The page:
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Tonsils. The terrible two.

Tuesday 3 November 2020

Tonsils. The terrible two.

Tonsils. For two small organs, they can cause no shortage of misery for paediatric and adult patients alike.

“Our understanding of the diseases affecting the tonsils and adenoids have evolved in recent years, as have the treatments for managing these conditions,” explains Dr Brendan Perry, an Ear, Nose and Throat Surgeon. 

Sleep disordered breathing is the most common indication for adenotonsillectomy, affecting 3-5% of children.

Patients will often present with snoring or heavy breathing with pauses in their breathing throughout the night, known as apneas.  It is often associated with daytime fatigue and poor concentration, but may present with other behavioural disturbances in children, including hyperactivity.

“Sleep disordered breathing is associated with neurocognitive developmental issues.  This is thought to be due to episodic hypoxia affecting brain maturation, as well as causing fragmented sleep which affects daytime concentration.  This reduces a child’s ability to engage fully with their environment and in their experiences, stifling their cognitive development.”

Recurrent tonsillitis is the next most common indication for tonsil surgery.  The well established Paradise criteria of 7 episodes of tonsillitis in 1 year, 5 episodes each year for 2 successive years or 3 episodes per year for 3 years is still a good guide for determining whether the risks of surgery outweigh the potential benefits. 

However, some patients may become particularly unwell with tonsillitis, suffering from febrile seizures or breathing difficulties, or complications such as quinsy, such that surgery may still be indicated despite not quite reaching these guidelines.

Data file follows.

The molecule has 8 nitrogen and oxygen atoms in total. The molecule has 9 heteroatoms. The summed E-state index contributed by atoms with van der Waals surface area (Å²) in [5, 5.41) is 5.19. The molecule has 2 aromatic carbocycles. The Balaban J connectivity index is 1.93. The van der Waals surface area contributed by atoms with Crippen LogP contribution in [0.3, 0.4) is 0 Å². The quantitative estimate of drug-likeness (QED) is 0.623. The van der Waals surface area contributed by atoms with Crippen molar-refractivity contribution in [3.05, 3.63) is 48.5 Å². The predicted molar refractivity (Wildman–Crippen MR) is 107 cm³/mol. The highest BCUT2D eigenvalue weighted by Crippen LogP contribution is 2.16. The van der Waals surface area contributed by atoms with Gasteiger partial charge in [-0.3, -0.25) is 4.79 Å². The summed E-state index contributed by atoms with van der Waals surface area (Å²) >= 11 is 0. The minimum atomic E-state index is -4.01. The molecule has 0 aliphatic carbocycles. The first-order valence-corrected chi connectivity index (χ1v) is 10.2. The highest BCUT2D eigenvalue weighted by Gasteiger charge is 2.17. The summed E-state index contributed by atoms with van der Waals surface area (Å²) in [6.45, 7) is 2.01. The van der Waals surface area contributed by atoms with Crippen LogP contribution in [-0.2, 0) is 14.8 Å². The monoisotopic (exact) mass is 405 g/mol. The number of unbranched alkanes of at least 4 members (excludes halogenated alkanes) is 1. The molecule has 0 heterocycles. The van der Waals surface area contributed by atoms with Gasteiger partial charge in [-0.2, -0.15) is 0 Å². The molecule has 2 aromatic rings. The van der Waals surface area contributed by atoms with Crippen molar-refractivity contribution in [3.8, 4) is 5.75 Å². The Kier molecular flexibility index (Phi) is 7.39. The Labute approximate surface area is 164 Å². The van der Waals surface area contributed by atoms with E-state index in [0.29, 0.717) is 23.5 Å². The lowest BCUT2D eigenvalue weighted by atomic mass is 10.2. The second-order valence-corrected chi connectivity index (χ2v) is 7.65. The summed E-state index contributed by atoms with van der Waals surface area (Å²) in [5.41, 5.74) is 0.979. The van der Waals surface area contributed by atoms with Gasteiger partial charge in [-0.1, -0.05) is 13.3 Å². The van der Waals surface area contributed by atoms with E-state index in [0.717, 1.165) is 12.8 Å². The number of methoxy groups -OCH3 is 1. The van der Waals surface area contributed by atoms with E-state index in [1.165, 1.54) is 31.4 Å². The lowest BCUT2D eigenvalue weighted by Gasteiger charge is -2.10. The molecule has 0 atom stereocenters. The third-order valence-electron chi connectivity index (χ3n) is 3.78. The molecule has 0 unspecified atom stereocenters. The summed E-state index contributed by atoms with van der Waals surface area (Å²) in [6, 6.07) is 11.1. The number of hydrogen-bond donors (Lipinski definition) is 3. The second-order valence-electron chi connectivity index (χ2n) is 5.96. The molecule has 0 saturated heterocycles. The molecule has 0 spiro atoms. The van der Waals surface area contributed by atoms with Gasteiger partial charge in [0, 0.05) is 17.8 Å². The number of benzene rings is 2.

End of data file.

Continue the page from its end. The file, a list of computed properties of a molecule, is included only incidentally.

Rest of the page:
Cancers of the tonsils are becoming more commonly seen, with a grossly changing demographic. 

Tonsillar cancer is still most likely to be squamous cell carcinoma.  Previously these cancers were mainly seen in people with a long history of smoking and alcohol consumption, and usually in a slightly older age group. 

However, it is more common nowadays to have tonsil cancer arise due to pathogenic human papilloma virus (HPV) infection affecting the tonsils.  HPV related tonsil cancer usually occurs in a younger age group without a strong alcohol and cigarette history, and it spreads to lymph nodes at an earlier stage.

Lymphomas can also affect the tonsillar tissue.  Any gross abnormality or asymmetry of the tonsils may represent an underlying neoplastic pathology, and warrants specialist review if identified. 

Thankfully these cancers also tend to be quite responsive to modern chemotherapy and radiotherapy regimens.  These treatments can be associated with long term morbidity for these patients, and thus, in appropriately selected patients and after a Multi-Disciplinary Cancer Meeting review, a radical tonsillectomy via Transoral Robotic Surgery (TORS) in increasingly being utilised to reduce the harmful effects of radiation to the oropharynx.

The technologies and techniques for more standard adenotonsillectomies has also changed.  Previous options for tonsillectomy included cold steel, bipolar and monopolar tonsillectomy.

Coblation tonsillotomy has become more popular in recent years.  With this approach, a Coblator (which uses radiofrequency and bipolar diathermy in a saline field) can be used to reduce tonsil tissue without breaching through the capsule of the tonsil.

By not breaching the tonsil capsule, the rates of post-operative bleeding and severity of discomfort are significantly reduced. However, between 3-5% of these patients who undergo a partial tonsillectomy will require a completion tonsillectomy at a later date due to ongoing or recurrent issues. 

BiZact is a newer technology, designed for a total tonsillectomy.  This device from Medtronic is an advanced bipolar that automatically adjusts the energy delivered based on the impedance of the tissue, which translates into reduced heat to seal and divide tissues, with patient’s experiencing less post-operative pain. 

BiZact has been shown to reduce intra-operative bleeding, reduce operative time and minimise tissue thermal injury. 

Post-operatively, the care and advice to tonsillectomy patients has also changed.  The previous diet of ice-cream and jelly for 2 weeks has now changed, much to the chagrin of many paediatric patients.   A more normal diet is now encouraged, which helps to clean the healing tonsil bed and reduce the slough that develops in the tonsil bed.  There is great evidence that doing this has led to reductions in post-operative pain and analgesia requirements after a tonsillectomy, as well as reducing the risk of post-tonsillectomy bleeding. 

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